Is Sleep Really as Important as Diet and Exercise?

Author: Amanda Lasater, Mattress Advisor

Around 30% of adults are getting less than six hours of sleep per night on average. This may not sound as shocking as it really is, but it is necessary to recognize just how crucial sleep is when you are trying to lose weight or even just maintain a healthy one.

Even if you are eating all the right meals and working hard at the gym – if you’re skimping out on sleep, you’re probably not seeing the results that you were hoping for. Without enough sleep in your routine, the progress in your weight-loss or weight-maintenance journey may become impeded, especially as you experience unwelcomed food cravings, and a lack of energy while working out.

Why Sleep is So Important

Exercising in general requires attention and concentration, two functions that are seriously impaired when we don’t get enough sleep. As we slumber, our body switches to a parasympathetic state, also known as the rest and digest stage. This is the time when the body releases various hormones and beneficial acids that help repair tissue damage and regulate bodily processes, like appetite, that are essential for a healthy life.

If you’re a regular at the gym, it’s likely you need more sleep than someone who is less active, as your body uses sleep time to restore itself from the additional stresses and effort exerted by exercise. One study found that participants had more sleep for as many as four days after competing in a marathon in comparison to before their race.

The Benefits of Sleep Compared to Diet

Sleep has a huge impact on our appetite. When we’re deficient in quality or quantity of sleep we tend to feel hungrier and crave sweet snacks. Two hormones, ghrelin and leptin, are responsible for this and both are regulated by the amount and quality of sleep we get. When we’re not getting enough sleep, our bodies increase ghrelin production. Ghrelin is responsible for communicating pangs of hunger to our brains. Conversely, leptin production is decreased and its leptin that let’s our brain know we’re full.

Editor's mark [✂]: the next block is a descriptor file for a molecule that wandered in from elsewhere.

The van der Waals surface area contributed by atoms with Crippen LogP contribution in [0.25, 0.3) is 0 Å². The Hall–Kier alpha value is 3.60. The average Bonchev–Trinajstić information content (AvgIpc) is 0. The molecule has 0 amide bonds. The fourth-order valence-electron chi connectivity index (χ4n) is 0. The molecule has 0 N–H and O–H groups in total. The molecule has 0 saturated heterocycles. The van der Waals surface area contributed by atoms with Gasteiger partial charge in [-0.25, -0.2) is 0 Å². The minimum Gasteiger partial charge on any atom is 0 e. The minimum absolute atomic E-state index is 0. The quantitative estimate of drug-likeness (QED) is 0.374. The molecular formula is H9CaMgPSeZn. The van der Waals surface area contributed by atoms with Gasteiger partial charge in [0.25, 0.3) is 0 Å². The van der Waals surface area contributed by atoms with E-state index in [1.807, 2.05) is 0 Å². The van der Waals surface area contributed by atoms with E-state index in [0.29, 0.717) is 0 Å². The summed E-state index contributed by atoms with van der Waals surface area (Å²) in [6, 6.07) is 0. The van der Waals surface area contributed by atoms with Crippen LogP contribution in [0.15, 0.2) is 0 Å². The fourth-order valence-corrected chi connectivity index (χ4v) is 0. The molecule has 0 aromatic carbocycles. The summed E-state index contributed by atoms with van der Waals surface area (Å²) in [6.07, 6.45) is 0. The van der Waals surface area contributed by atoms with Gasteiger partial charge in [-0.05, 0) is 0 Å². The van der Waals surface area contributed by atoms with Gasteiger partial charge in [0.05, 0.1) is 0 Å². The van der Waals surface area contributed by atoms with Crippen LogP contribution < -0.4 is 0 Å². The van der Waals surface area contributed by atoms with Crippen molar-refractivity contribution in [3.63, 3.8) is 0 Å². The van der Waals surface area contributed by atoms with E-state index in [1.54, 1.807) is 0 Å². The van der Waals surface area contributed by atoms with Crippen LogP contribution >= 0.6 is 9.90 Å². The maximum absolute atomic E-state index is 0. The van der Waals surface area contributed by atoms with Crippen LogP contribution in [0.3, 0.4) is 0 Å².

One study found that people who were lacking in sleep had 14.9% higher ghrelin levels and 15.5% lower leptin levels as a result.

The Benefit of Sleep Compared to Exercise

Sleep and exercise are like twins – one is lost without the other and each ends up providing less benefit for us on their own. Exercising when you haven’t had enough rest results in a less progress and probably a shorter workout – if you workout at all. You’ll also feel fatigued throughout the exercise and lack motivation to really give it your all.

Chronic lack of sleep can result in a 30 – 40% reduction in glucose metabolism which radically reduces the amount of time it takes to reach exhaustion. So, take the advice of Olympic triathlete, Jarod Shoemaker and make sleep one half of your training.

Ensuring you do get enough sleep when you regularly exercise is really a matter of prioritizing it and ensuring you have a comfortable place to rest your head during those hours of slumber. Cut out excessive light before bedtime to help your body feel the tiredness that it needs to get a good night’s rest and wake up feeling refreshed. It is also a great practice to create a “wind-down” routine to get your head in the right space, reducing over stimulation of the brain and avoid a wandering mind when you should be sleeping.

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